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Color Photograph of Muslims at Mecca

African Americans and Islam

African Americans have practiced Islam since their arrival in North America and are an integral part of the world community of Muslims.

The Qur’an: The Sacred Text of Islam

Islam has influenced the way many African Americans interpret the world and express their faith in the Unseen. As a spiritual path and way of life, it represents a radical departure from the ideological and theological foundation of Christianity, embraced by the majority of African Americans. While Islam shares with Christianity the fundamental belief in monotheism—the concept of one God—its vibrant material culture reveals a way of life aligned with traditions of the faith established since its inception in 7th century Arabia. The rituals of prayer, for example, and the practices of charity, fasting, and pilgrimage to Mecca have gone largely unchanged over time and place. As the sacred text of Muslims, the Qur’an engenders this sense of historical continuity and unity among Muslims. The text also functions as the fundamental source of ideas and guidance on matters of liberation from all forms of oppression.

This Qur'an is a thick hard-backed book with a black cloth cover imprinted with gold inked letters and designs.

The Holy Qur’an: Text, Translation and Commentary, 1975

Image of Wooden Qur’an Stand

Wooden Qur’an Stand, 1975

Amina Wadud interview

Dr. Amina Wadud Interview at Guilford College, 2014

Islamic scholar Dr. Amina Wadud speaks about studying the Qur’an, the sacred text of Islam, as a personal and intellectual pursuit. Dr. Wadud is Professor Emeritus of Islamic Studies at Virginia Commonwealth University, with a focus on gender equality and Qur’anic studies.

African American Muslim Communities: The Formative Years and Now

Beginning in the late 19th century, in response to white supremacy and pervasive racial violence, African Americans formed new religious communities that were both spiritual sanctuaries and hubs of social and political activism. Viewing Christianity as the “slave master’s religion,” some African Americans turned to Islam as a viable alternative toward achieving liberation. The formative years of African American Muslim communities were characterized by a blending of Black nationalism, Pan Africanism, and varied interpretive traditions of Islamic thought. The social reform work of the Ahmadiyya Movement (est. 1889), the Moorish Science Temple (est. 1913), and the Nation of Islam (est. 1930) as forerunners, or “proto-Islamic” organizations, would help lay the foundation for the practice of Islamic orthodoxy in North America among both indigenous and immigrant Muslims. Today roughly 2% of African Americans are Muslims—Sunni, Sufi, and others. Some are high-profile musicians, athletes, and Hip-Hop artists. Islam is a way of life that reflects their beliefs, aspirations, and cultural identities.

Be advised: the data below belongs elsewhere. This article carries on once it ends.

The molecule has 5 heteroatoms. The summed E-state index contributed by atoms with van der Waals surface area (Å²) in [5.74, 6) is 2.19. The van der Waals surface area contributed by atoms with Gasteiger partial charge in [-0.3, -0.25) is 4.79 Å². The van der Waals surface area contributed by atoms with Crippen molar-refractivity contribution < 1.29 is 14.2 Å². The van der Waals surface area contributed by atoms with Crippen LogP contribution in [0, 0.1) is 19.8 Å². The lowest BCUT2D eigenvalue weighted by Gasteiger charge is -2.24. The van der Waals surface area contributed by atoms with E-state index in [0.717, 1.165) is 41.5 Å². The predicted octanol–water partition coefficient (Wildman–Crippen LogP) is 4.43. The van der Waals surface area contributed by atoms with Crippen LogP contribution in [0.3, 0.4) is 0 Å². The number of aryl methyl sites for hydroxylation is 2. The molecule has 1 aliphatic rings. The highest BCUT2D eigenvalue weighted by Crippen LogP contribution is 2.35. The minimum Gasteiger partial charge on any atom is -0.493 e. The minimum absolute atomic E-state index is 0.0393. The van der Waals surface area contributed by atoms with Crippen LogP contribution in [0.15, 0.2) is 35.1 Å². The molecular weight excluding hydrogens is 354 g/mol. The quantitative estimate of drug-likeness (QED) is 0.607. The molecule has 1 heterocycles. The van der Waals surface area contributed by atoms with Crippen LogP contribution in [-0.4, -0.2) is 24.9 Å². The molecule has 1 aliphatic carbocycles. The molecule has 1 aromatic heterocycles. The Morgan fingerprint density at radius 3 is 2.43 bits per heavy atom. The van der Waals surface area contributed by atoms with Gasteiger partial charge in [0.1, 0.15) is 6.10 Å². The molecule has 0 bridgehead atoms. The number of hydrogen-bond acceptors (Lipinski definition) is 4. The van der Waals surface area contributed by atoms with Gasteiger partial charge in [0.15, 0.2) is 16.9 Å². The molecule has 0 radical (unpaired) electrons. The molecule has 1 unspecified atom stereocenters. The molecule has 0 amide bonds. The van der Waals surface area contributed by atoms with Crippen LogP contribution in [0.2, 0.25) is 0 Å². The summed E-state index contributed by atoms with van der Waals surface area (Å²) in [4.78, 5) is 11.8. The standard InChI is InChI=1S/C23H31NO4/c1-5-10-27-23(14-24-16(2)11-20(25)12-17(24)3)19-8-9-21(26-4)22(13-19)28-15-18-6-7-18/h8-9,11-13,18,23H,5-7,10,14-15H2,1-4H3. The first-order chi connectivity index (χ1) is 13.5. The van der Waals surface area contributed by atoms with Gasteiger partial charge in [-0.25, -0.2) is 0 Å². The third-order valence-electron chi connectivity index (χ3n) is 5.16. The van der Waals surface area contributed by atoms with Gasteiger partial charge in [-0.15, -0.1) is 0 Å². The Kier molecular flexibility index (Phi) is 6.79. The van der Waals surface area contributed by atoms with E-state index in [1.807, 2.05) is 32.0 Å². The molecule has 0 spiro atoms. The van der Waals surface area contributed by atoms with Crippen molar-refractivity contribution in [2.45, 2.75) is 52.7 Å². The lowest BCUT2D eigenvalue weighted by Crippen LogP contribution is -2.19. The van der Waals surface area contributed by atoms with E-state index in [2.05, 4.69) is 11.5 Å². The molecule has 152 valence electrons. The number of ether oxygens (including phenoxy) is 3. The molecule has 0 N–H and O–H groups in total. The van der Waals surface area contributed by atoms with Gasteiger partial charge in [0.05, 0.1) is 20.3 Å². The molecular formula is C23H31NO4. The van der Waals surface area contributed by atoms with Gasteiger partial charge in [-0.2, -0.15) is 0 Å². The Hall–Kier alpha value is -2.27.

Black Star record album by Yasiin Bey (Mos Def) and Talib Kweli pictured on cover

Black Star record album by Yasiin Bey (Mos Def) and Talib Kweli pictured on cover, 1998

Color photograph of woman in fencing uniform

American Olympic fencer Ibtihaj Muhammad poses for a portrait at the Fencers Club on July 7, 2016 in New York City. Muhammad was the first Muslim women to represent the United States while wearing a hijab at the 2016 Rio Olympic Games.

A black-and-white photograph of jazz musician and bandleader Art Blakey playing drums during a 1980 performance. Blakey is photographed in left-profile through his drumkit, with a cymbal partly obscuring his face. His eyes are closed and he wears a striped dress shirt and dark tie.

Jazz musician and band leader Art Blakey playing drums during a 1980 performance.

African American Muslim Communities: The Formative Years and Now

A black-and-white photograph of jazz musician and bandleader Art Blakey playing drums during a 1980 performance. Blakey is photographed in left-profile through his drumkit, with a cymbal partly obscuring his face. His eyes are closed and he wears a striped dress shirt and dark tie.

Jazz musician and band leader Art Blakey playing drums during a 1980 performance.

Color photograph of woman in fencing uniform

American Olympic fencer Ibtihaj Muhammad poses for a portrait at the Fencers Club on July 7, 2016 in New York City. Muhammad was the first Muslim women to represent the United States while wearing a hijab at the 2016 Rio Olympic Games.